"The state removed language requiring the transcript to designate whether the level was achieved by taking a Keystone Exam or by a project-based assessment..."
Should we celebrate the removal of the "Scarlet Letter" on the transcripts of students who take Keystone projects (for kids who have difficulty passing the exams)? Nah, the Keystones should have been eliminated as a high stakes, graduation requirement. This is a really tiny "Cheer."
The state threw us a bone on this one. Our kids who take the project will now not look as bad to colleges as the state originally intended.
Just when we were wondering if we can opt our kids out of this, we learn that we may for religious reasons... but our children still have to do the project. I recently learned that the project for Algebra 1 is... DRUM ROLL, PLEASE.... an on-line assessment that takes 8 - 10 hours before or after school. It sure sounds like a longer, on-line version of the paper exam.
"Parental opt-out – The regulation gives parents/guardians the right to review any state assessment to determine whether the assessment conflicts with their religious beliefs. In asserting a religious objection to the assessment, a parent/guardian must explain the objection in their (sic) written request for excusal.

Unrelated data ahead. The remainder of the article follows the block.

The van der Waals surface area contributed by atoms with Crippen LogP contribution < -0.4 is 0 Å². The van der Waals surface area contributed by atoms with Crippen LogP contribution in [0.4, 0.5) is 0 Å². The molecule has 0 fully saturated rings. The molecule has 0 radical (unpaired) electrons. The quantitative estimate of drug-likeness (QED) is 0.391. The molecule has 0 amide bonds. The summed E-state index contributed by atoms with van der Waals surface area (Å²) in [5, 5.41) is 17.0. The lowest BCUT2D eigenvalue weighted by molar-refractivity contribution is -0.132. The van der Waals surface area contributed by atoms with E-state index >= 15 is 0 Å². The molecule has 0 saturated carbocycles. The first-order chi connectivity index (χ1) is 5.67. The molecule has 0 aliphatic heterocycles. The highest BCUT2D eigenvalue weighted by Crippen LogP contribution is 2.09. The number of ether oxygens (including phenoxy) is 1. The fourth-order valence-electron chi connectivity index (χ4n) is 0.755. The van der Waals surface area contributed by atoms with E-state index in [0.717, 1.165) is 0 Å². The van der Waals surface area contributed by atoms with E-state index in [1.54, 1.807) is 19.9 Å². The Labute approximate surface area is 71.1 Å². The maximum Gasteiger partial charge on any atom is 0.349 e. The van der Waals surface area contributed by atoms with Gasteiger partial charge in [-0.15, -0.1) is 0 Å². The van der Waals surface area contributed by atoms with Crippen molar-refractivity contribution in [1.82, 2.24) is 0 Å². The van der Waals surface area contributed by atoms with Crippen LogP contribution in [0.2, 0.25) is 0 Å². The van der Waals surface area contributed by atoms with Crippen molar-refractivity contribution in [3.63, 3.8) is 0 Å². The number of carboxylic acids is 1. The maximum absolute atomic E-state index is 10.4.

Project required for opt-out students – Students who are not taking Keystone Exams under the parental opt-out provision must take the project-based assessment for each subject area required for graduation. This provision was added in the March draft."
Q: Is there a religious opt out for the Project Based Assessment?
Did the state of Pennsylvania actually just admit that its projects are not a "...valid and reliable measurement of student performance on a set of academic standards..." ? Hmmm....
Here are the most recent Pennsylvania Department of Education Keystone results, from the spring 2013 exams:
38.6 percent of 94,939 tested students passed the Algebra I test.
35.7 percent of 46,998 tested students passed the biology exam.
49.9 percent of 42,815 tested students passed the English literature exam.
They want us to think that our kids have failed because our schools have failed. Yet we know their tests have failed. It is wrong to send the message that our kids aren't successful from one high stakes exam.